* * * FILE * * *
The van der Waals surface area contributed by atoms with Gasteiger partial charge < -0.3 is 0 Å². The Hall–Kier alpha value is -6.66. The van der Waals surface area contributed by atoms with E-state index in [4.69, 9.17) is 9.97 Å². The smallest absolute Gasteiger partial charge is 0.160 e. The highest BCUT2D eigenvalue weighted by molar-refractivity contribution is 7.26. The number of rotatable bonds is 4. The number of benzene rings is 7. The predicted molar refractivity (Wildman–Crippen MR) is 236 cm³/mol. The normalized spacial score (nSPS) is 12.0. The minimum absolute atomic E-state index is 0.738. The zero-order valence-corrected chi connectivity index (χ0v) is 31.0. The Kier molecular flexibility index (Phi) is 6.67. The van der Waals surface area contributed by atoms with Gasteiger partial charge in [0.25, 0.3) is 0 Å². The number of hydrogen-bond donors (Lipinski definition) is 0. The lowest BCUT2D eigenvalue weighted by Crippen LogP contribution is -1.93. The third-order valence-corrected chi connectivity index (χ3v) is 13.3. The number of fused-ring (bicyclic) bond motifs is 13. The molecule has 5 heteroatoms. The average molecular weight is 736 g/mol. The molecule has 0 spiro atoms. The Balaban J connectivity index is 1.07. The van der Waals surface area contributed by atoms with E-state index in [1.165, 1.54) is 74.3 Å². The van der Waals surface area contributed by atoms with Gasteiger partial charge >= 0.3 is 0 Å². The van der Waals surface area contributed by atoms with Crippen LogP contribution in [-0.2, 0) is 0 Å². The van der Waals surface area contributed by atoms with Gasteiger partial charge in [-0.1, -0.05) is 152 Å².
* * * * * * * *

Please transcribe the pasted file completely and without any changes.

The van der Waals surface area contributed by atoms with Gasteiger partial charge < -0.3 is 0 Å². The Hall–Kier alpha value is -6.66. The van der Waals surface area contributed by atoms with E-state index in [4.69, 9.17) is 9.97 Å². The smallest absolute Gasteiger partial charge is 0.160 e. The highest BCUT2D eigenvalue weighted by molar-refractivity contribution is 7.26. The number of rotatable bonds is 4. The number of benzene rings is 7. The predicted molar refractivity (Wildman–Crippen MR) is 236 cm³/mol. The normalized spacial score (nSPS) is 12.0. The minimum absolute atomic E-state index is 0.738. The zero-order valence-corrected chi connectivity index (χ0v) is 31.0. The Kier molecular flexibility index (Phi) is 6.67. The van der Waals surface area contributed by atoms with Gasteiger partial charge in [0.25, 0.3) is 0 Å². The number of hydrogen-bond donors (Lipinski definition) is 0. The lowest BCUT2D eigenvalue weighted by Crippen LogP contribution is -1.93. The third-order valence-corrected chi connectivity index (χ3v) is 13.3. The number of fused-ring (bicyclic) bond motifs is 13. The molecule has 5 heteroatoms. The average molecular weight is 736 g/mol. The molecule has 0 spiro atoms. The Balaban J connectivity index is 1.07. The van der Waals surface area contributed by atoms with E-state index in [1.165, 1.54) is 74.3 Å². The van der Waals surface area contributed by atoms with Gasteiger partial charge >= 0.3 is 0 Å². The van der Waals surface area contributed by atoms with Crippen LogP contribution in [-0.2, 0) is 0 Å². The van der Waals surface area contributed by atoms with Gasteiger partial charge in [-0.1, -0.05) is 152 Å².